EU mulls five-year ban on facial recognition tech in public areas | CSIRO says laws should be published in code | The crime-fighting app that caused a phone-hacking scandal in Italy
The European Union is considering banning facial recognition technology in public areas for up to five years, to give it time to work out how to prevent abuses. Reuters
Commonwealth legislation should not only be published in words but in machine-readable code, which would allow it to be read not only by lawyers but also computers, a move CSIRO suggests will boost the adoption of new regulatory technology across the economy, improving compliance while reducing costs. The Australian Financial Review
Authorities found that eSurv employees allegedly used the company’s spyware to illegally hack the phones of hundreds of innocent Italians—playing back phone conversations of secretly recorded calls aloud in the office, according to legal documents. The company also struck a deal with a company with alleged links to the Mafia, authorities said. Bloomberg
Australia’s defence department calls time out on TikTok
The news that Chinese-owned video-sharing app TikTok is not approved for use on devices owned by Australia’s Department of Defence, as the ABC reported today, is hardly a surprise. Defence’s default position on what apps it allows on its work phones is, in effect, that all apps are banned unless there’s a need for them and they pass a security test. Unsurprisingly, seeing how our defence personnel put their own spin on the ‘Haribo Challenge’ is not a top priority for the department.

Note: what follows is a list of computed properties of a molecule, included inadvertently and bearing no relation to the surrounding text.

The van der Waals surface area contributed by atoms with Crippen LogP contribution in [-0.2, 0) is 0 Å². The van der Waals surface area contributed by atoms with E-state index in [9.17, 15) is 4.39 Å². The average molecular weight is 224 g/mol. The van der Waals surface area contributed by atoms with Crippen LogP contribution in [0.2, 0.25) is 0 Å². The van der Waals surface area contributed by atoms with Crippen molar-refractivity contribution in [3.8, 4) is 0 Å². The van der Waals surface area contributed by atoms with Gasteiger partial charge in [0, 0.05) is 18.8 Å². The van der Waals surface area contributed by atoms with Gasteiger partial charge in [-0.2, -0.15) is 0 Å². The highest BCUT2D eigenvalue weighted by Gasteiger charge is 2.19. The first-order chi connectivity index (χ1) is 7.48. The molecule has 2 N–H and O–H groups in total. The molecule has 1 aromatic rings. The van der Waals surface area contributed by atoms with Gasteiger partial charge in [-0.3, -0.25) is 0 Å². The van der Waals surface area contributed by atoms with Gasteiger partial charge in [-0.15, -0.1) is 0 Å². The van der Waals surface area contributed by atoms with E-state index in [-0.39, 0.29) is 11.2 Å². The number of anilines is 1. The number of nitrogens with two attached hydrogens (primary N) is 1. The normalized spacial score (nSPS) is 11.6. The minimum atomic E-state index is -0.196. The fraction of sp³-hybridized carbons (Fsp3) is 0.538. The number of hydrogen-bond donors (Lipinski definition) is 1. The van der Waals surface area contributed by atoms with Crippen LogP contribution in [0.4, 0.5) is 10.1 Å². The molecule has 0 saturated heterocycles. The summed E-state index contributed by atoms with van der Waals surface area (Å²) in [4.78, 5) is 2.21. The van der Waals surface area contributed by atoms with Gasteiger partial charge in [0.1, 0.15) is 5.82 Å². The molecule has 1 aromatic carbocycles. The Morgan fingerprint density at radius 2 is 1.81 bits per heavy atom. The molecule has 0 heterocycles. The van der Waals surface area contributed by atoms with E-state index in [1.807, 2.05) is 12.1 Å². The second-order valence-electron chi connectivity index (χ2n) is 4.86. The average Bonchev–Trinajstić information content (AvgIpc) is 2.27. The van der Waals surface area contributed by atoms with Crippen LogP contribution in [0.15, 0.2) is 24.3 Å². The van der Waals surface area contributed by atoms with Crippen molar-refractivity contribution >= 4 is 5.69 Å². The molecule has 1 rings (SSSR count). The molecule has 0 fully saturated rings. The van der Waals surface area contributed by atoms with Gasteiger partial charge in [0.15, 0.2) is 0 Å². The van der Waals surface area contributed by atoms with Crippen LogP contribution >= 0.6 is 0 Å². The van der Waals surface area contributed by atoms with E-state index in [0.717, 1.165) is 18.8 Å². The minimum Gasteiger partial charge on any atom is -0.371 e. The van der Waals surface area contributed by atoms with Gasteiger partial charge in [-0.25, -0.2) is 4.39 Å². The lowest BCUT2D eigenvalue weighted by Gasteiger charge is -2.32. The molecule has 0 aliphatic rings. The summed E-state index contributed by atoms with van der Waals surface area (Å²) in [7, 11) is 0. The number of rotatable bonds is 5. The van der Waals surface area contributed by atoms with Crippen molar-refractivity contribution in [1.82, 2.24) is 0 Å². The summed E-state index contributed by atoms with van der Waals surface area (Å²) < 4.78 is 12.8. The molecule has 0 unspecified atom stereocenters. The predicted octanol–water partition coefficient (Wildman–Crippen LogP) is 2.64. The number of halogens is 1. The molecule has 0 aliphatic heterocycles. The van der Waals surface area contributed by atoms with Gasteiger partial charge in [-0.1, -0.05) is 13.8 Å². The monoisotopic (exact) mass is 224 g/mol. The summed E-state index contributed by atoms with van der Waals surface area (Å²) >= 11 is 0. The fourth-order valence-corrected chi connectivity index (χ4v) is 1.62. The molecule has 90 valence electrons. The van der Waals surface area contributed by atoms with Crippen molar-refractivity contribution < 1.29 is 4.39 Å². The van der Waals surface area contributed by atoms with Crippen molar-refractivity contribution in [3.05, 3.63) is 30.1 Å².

U.S. and Iran Are Trolling Each Other — in China
The New York Times
The Chinese authorities operate one of the world’s most aggressive censorship systems, routinely scrubbing reports, comments and posts on the internet that are deemed politically sensitive or subversive. Posts by foreign diplomats are known to have been censored, especially on topics such as North Korea or human rights. But the government has so far allowed the war of words between the United States and Iran to continue, perhaps because it deflects attention away from issues in China, analysts said. “Any topic that provides a distraction from internal problems in China is beneficial to Beijing,” said Fergus Ryan, an analyst with the Australian Strategic Policy Institute who has studied China’s censorship of posts by foreign embassies. “This just happens to be a case where Beijing sees little downside for itself as Iran and the U.S. squabble.”
Shutting down the internet to shut up critics